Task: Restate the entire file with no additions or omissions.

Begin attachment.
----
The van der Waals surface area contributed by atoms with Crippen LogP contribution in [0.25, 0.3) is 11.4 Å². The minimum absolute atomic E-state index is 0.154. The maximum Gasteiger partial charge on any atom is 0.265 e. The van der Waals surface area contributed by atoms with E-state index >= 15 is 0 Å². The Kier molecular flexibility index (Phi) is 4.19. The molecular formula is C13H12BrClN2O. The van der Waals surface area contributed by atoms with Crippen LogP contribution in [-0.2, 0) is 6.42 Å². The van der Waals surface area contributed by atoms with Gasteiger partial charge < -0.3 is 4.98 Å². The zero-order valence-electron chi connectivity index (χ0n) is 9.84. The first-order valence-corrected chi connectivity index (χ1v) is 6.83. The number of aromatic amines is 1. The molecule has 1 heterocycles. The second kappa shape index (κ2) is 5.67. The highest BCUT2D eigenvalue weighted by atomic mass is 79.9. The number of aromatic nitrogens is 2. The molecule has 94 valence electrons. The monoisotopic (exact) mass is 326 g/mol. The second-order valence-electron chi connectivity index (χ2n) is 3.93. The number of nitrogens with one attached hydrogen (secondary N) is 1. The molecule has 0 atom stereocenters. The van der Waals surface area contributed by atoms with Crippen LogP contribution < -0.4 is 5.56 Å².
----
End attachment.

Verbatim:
The van der Waals surface area contributed by atoms with Crippen LogP contribution in [0.25, 0.3) is 11.4 Å². The minimum absolute atomic E-state index is 0.154. The maximum Gasteiger partial charge on any atom is 0.265 e. The van der Waals surface area contributed by atoms with E-state index >= 15 is 0 Å². The Kier molecular flexibility index (Phi) is 4.19. The molecular formula is C13H12BrClN2O. The van der Waals surface area contributed by atoms with Crippen LogP contribution in [-0.2, 0) is 6.42 Å². The van der Waals surface area contributed by atoms with Gasteiger partial charge < -0.3 is 4.98 Å². The zero-order valence-electron chi connectivity index (χ0n) is 9.84. The first-order valence-corrected chi connectivity index (χ1v) is 6.83. The number of aromatic amines is 1. The molecule has 1 heterocycles. The second kappa shape index (κ2) is 5.67. The highest BCUT2D eigenvalue weighted by atomic mass is 79.9. The number of aromatic nitrogens is 2. The molecule has 94 valence electrons. The monoisotopic (exact) mass is 326 g/mol. The second-order valence-electron chi connectivity index (χ2n) is 3.93. The number of nitrogens with one attached hydrogen (secondary N) is 1. The molecule has 0 atom stereocenters. The van der Waals surface area contributed by atoms with Crippen LogP contribution < -0.4 is 5.56 Å².